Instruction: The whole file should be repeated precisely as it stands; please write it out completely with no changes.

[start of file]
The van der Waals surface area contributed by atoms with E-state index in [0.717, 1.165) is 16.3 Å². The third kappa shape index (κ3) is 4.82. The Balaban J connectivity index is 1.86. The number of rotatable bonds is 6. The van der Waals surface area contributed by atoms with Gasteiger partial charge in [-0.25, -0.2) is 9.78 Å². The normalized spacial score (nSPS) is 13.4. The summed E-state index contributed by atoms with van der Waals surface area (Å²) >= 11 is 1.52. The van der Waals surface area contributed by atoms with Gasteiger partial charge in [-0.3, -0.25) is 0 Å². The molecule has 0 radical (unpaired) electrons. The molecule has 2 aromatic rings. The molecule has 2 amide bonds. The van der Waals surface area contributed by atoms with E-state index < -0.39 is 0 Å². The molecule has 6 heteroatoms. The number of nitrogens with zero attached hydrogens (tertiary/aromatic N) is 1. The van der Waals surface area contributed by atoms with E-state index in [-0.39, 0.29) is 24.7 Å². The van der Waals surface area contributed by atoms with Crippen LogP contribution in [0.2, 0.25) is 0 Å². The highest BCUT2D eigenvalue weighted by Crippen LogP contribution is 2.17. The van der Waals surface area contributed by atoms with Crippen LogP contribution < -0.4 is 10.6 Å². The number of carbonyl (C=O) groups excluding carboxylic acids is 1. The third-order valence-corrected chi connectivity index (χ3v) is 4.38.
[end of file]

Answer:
The van der Waals surface area contributed by atoms with E-state index in [0.717, 1.165) is 16.3 Å². The third kappa shape index (κ3) is 4.82. The Balaban J connectivity index is 1.86. The number of rotatable bonds is 6. The van der Waals surface area contributed by atoms with Gasteiger partial charge in [-0.25, -0.2) is 9.78 Å². The normalized spacial score (nSPS) is 13.4. The summed E-state index contributed by atoms with van der Waals surface area (Å²) >= 11 is 1.52. The van der Waals surface area contributed by atoms with Gasteiger partial charge in [-0.3, -0.25) is 0 Å². The molecule has 0 radical (unpaired) electrons. The molecule has 2 aromatic rings. The molecule has 2 amide bonds. The van der Waals surface area contributed by atoms with E-state index < -0.39 is 0 Å². The molecule has 6 heteroatoms. The number of nitrogens with zero attached hydrogens (tertiary/aromatic N) is 1. The van der Waals surface area contributed by atoms with E-state index in [-0.39, 0.29) is 24.7 Å². The van der Waals surface area contributed by atoms with Crippen LogP contribution in [0.2, 0.25) is 0 Å². The highest BCUT2D eigenvalue weighted by Crippen LogP contribution is 2.17. The van der Waals surface area contributed by atoms with Crippen LogP contribution < -0.4 is 10.6 Å². The number of carbonyl (C=O) groups excluding carboxylic acids is 1. The third-order valence-corrected chi connectivity index (χ3v) is 4.38.